There’s something about the change of one (or perhaps two, & once in my lifetime, 4) digits of the calendar that urges most of us to make promises to ourselves. They tend to be well intentioned promises – lose weight, eat better, love more, live more, do something crazy ad infinitum.
I’ve done this for as many years as I can consciously remember. It seems like a peer-pressure thing – I’d get asked what my new year resolutions were. The person doing the questioning would usually have a dozen of his/her own that they wanted to share. Not to be outdone, I’d make up a bunch of my own, with about as much hope of achievement as a wisp of smoke in a hurricane.
As I grow older though, I find myself making tweaks to my ongoing plans & systems. As Scott Adams says, a system is better than a goal – it’s more likely that I will achieve what motivated me to set the system in place in the first place.
My routine changed in the last two weeks of 2015 – I switched off my computers for most of the waking day, focusing on doing physical things. Helping my wife with her garden. Repairing & restoring stuff. Reading a book. Talking to the kids. Playing games. Reading an occasional blog on my phone. Restricting the intake of food & drink during a season devoted to excesses. Sleeping longer (& not wearing a fitbit to monitor it). Noticing my thoughts. Writing longer entries in my journal. Reading old journal entries. Rearranging. Cleaning. Discarding. Rearranging. Redecorating. Reliving old memories.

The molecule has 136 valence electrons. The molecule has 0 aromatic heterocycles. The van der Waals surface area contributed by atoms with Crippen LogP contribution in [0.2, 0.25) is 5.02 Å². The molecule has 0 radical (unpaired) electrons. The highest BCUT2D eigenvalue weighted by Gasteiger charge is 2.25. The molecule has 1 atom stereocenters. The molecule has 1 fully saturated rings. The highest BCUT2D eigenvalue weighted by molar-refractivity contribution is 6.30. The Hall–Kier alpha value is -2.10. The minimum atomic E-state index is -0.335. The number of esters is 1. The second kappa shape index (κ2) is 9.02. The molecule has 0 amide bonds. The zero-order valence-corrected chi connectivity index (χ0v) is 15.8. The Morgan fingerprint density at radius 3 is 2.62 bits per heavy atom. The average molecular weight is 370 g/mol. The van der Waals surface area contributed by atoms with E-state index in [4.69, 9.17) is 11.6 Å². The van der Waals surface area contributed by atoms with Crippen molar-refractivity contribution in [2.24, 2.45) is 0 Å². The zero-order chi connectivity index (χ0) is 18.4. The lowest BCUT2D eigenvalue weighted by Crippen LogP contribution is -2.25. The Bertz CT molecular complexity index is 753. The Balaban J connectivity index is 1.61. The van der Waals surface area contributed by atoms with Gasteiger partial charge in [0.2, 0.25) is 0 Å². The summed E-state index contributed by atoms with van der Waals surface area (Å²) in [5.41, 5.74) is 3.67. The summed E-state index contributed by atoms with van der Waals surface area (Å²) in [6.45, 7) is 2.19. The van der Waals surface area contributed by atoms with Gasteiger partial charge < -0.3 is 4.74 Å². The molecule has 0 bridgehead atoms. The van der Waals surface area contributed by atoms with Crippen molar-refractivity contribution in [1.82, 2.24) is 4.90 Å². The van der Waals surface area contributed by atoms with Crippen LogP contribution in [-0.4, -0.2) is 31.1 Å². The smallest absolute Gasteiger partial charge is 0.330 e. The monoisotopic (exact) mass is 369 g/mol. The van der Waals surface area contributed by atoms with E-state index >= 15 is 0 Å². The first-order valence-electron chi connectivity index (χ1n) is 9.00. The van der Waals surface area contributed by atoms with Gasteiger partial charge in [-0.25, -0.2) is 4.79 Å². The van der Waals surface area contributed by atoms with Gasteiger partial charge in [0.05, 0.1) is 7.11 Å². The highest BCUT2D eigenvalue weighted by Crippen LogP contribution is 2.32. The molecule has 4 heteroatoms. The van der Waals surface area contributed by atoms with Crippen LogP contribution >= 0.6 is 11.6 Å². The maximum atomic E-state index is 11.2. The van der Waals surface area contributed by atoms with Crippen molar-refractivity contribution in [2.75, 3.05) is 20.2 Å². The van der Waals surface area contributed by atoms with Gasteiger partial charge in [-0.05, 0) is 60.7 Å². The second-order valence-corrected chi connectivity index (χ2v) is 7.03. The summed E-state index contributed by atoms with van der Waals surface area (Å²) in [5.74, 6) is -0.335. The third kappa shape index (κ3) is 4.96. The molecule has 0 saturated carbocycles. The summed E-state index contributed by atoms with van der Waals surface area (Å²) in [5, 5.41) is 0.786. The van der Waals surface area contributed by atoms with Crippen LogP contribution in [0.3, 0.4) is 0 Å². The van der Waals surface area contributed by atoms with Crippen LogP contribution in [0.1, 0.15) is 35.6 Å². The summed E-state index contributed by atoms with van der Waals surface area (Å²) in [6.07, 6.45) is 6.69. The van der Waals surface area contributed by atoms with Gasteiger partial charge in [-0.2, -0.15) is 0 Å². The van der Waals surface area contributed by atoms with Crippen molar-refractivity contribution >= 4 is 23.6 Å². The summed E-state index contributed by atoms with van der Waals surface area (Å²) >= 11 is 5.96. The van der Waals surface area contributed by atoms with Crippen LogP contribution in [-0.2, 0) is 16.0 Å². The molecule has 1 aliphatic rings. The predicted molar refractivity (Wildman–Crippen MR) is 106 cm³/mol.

And in the midst of all this, I remembered a decision I made a while ago to stop posting to this blog. I had forced myself to post every day, & did so meticulously for a year. Then ennui set in. It seemed like a pointless exercise. So I stopped. The posts were links to stuff I read & found interesting. But there wasn’t much I had written.
Writing is cathartic for me. I write in my journals, or on blank sheets of paper. I use a fountain pen. There’s an element of control. My arm moves. The ink flows out. Words are formed. Ideas come to life. Or die. Resolutions happen at that moment for me. The act of writing things down.
Whether you’ve made (& broken!) your New Year’s resolutions, or whether you’ve not made any, Maria Popova shares a collection of how Jonathon Swift, Susan Sontag & Marilyn Monroe approached their New Year resolutions. Fascinating read.